I first encountered Rajna’s heady mix of ethnic instruments, heavenly operatic vocals from Jeanne Lefebvre, and moody synth atmospheres on last year’s Seireenia compilation from Projekt. Ishati is their debut, released in 1999 in France, but available for the first time in the U.S. here, together with two tracks not on the original album.
Just reading a list of some of the instruments Rajna uses should clue you in to the fact that they’re something special. Santoor, yang T’chin, hammer dulcimer, shakers, Tibetan cymbals, gong, singing bowls, damaru, wind chimes, frame-drum, arghul, flutes, bells, and more all appear on one track or another. But Rajna’s most powerful instrument is unquestionably Jeanne’s classically trained voice, low and commanding here, floating high and breathy there, whispering mysteriously elsewhere. Dead Can Dance is one reference point, but where DCD tended to find their inspiration in early Western musics, Rajna looks eastward, to India, Tibet, and Nepal. With their darkly sacred feel, they also remind me of fellow French darkwave band Revolutionary Army of the Infant Jesus (RAIJ–weird name, I know, but if you’re ever lucky enough to find one of their albums, do yourself a favor and buy it).
But really, Rajna is in an incredibly original and deeply moving class all their own. I like so many of their tracks, it’s hard to pick just a few to highlight here. Still, “Yak” is perhaps one of the finest on Ishati. It begins with rolling dulcimer, then continues with Jeanne’s voice intoning devotions for the end of the world. Quiet plucked-string touches (I think from the yang T’chin) follow. Heavier drums, cymbals, and other percussion come in at the end like waves crashing into the shore, drowning out the voice of the siren sorrowing at the sea’s edge, while rushing gray clouds scud by overhead and occasional sun-rays lance through, spotlighting the shining cinder sands feathered with ashes falling from the heavens. “Sanctuary,” too, takes my breath away, building from a low synthscape with drums to Jeanne’s ethereal voice layered high over the synth drones, as if to represent the spirit’s higher aspirations rising as deeper motives coil unseen beneath. Jangling santoor takes the melody while shakers sound like shell-beaded anklets of shuffling dancers circling a figure wrapped in a thick robe, arms holding itself, staring eyeless into the Void around and within.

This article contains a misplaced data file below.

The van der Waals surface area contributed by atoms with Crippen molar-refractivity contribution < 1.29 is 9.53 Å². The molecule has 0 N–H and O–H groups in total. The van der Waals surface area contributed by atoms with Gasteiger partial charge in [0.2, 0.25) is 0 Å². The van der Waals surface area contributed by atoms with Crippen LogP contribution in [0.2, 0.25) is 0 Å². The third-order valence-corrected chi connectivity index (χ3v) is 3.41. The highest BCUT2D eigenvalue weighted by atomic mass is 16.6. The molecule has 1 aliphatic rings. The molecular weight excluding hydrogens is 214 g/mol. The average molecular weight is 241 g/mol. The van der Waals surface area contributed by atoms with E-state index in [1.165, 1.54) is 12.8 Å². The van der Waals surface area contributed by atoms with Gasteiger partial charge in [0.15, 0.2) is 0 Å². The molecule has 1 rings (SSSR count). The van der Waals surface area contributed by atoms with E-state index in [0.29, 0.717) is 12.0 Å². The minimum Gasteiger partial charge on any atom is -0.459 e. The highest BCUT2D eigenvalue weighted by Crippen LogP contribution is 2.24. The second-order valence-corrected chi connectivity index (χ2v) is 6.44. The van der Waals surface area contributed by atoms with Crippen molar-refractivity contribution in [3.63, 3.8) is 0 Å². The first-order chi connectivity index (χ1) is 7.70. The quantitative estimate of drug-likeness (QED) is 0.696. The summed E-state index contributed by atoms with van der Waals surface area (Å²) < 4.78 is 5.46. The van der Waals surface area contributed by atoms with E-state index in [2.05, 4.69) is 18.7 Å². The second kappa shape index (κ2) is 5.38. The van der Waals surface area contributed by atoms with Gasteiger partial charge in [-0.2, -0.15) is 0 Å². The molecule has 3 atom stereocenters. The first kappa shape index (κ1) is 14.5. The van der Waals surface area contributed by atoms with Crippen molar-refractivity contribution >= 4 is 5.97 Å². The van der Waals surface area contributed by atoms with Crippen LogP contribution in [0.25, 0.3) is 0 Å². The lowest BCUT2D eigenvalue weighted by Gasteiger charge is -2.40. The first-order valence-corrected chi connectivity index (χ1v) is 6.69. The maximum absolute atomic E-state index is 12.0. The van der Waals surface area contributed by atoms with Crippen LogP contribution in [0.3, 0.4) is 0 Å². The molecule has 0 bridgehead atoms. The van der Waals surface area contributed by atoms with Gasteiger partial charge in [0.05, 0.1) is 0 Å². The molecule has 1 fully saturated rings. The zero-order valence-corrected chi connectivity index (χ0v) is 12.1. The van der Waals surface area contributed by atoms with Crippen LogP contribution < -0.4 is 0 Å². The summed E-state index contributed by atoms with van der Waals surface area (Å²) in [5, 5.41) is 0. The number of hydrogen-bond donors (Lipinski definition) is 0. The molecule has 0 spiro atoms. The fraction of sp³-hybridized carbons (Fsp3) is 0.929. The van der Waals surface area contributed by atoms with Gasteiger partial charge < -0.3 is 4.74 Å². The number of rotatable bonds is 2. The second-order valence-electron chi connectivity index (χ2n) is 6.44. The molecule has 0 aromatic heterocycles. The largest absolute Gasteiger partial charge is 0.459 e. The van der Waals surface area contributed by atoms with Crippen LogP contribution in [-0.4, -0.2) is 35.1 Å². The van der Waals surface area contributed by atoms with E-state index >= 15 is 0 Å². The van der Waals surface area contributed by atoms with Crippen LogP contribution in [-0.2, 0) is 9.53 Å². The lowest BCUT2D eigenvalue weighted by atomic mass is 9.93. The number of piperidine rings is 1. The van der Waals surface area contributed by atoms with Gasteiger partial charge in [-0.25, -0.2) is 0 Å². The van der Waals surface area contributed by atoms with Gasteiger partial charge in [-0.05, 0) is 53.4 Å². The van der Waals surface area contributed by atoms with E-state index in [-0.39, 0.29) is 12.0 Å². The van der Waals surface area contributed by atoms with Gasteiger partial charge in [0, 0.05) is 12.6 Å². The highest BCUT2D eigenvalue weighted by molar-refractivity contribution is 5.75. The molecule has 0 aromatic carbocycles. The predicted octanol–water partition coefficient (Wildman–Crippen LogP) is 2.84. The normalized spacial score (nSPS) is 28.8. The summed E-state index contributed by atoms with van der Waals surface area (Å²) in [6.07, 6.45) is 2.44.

Projekt, P.O. Box 9140, Long Island City, NY, 11103; http://www.projekt.com